For many years there have been concerns in Hong Kong about the conduct of organised tour groups, particularly from Mainland China, including those which were subject to coerced shopping, leading to a number of reported incidents and in some cases injuries and death.

This was seen as tarnishing the image and reputation of Hong Kong’s travel industry, and indeed questions were raised as to whether this might even harm relations between Hong Kong and Beijing.

On 29 November 2018 the Hong Kong Government passed new legislation, the Travel Industry Ordinance ("the Ordinance"), in order to improve the regulation of travel agents, tour guides, and tour escorts. The Ordinance also establishes a new Travel Industry Authority. A commencement date for the Ordinance has yet to be announced.

The new legislation has been a long time in the making – as long ago as December 2011, the Government announced that an independent statutory body would be set up in order to provide greater regulation for the travel industry in Hong Kong.

Currently there are two regulatory authorities for the travel industry in Hong Kong:

  • The Travel Industry Council of Hong Kong is responsible for trade self-regulation (covering travel agents, tour guides and tour escorts) through codes of conduct and directives, and for taking disciplinary measures; and
  • The Travel Agents Registry, under the Tourism Commission, is responsible for licensing travel agents under the Travel Agents Ordinance.

The Travel Industry Authority, once established, will take over the functions of both the Travel Industry Council and the Travel Agents Registry.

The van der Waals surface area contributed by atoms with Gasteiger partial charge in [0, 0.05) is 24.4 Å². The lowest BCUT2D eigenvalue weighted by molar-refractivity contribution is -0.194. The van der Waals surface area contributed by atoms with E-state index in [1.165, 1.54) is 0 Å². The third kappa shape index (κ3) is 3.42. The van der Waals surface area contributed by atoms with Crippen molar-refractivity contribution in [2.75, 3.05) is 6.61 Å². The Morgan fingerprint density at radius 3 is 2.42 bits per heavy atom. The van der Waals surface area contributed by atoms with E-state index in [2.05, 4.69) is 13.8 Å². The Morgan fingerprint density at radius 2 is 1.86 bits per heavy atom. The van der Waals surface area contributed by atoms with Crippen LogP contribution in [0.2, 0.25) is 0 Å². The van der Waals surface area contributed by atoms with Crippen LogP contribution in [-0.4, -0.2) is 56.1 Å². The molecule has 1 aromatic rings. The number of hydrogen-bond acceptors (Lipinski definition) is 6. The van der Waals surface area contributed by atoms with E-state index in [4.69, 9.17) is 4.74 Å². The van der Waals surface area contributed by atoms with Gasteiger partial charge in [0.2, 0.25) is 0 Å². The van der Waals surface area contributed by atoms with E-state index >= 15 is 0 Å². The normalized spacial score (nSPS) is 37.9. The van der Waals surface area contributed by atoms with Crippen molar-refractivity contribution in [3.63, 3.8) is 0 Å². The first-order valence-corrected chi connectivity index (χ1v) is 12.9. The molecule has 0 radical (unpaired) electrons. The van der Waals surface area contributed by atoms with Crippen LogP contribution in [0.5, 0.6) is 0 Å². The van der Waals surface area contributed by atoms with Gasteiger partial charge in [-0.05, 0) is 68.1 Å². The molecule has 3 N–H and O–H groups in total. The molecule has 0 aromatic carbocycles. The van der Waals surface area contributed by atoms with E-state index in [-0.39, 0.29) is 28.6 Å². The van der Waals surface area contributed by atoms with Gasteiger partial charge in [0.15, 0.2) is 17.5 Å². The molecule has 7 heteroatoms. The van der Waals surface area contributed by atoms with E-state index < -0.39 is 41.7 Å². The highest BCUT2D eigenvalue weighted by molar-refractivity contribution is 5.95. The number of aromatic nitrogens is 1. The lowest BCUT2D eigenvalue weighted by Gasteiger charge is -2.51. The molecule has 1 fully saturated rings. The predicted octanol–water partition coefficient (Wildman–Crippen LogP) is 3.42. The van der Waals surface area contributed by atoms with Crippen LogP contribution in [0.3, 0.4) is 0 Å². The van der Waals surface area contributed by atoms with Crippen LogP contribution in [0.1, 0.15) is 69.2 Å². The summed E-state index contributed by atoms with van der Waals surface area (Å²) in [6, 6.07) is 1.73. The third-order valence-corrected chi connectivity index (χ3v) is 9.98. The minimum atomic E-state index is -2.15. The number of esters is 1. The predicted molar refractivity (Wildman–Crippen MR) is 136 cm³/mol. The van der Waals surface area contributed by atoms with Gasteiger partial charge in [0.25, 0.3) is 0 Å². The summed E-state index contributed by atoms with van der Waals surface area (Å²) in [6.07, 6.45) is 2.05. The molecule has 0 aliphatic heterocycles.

The Ordinance is intended to provide a comprehensive licensing and regulatory system for travel agents, tour guides and tour escorts, with the objective being to enhance the professionalism of the Hong Kong travel industry. It expressly provides that airlines are not "travel agents" simply by providing the means of carriage from or to Hong Kong. In addition, a company will not be carrying on business as a travel agent if, in the discretion of the Travel Industry Authority, the relevant business activities are ancillary to the company’s principal business. The aim is therefore to capture individuals and businesses whose primary function is to organise travel, accommodation, sightseeing and other activities, including shopping. The licensing of on-line travel agents, which have become increasingly popular in Hong Kong’s outbound tourism market, also falls within the scope of the Ordinance.

Carrying on business as a travel agent without a licence is subject to a fine or imprisonment under the Ordinance. The Travel Industry Authority is empowered to impose licence conditions on travel agents (one purpose of which is to prevent coerced shopping), a breach of which is subject to criminal penalties and/or disciplinary proceedings.

The Travel Industry Authority will also assume responsibility for the existing Travel Industry Compensation Fund, which currently provides outbound travellers from Hong Kong with ex gratia payments to compensate them for any loss of outbound fares. The fund also reimburses certain expenses if accidental injury or death occurs in the course of the activities organised by Hong Kong travel agents.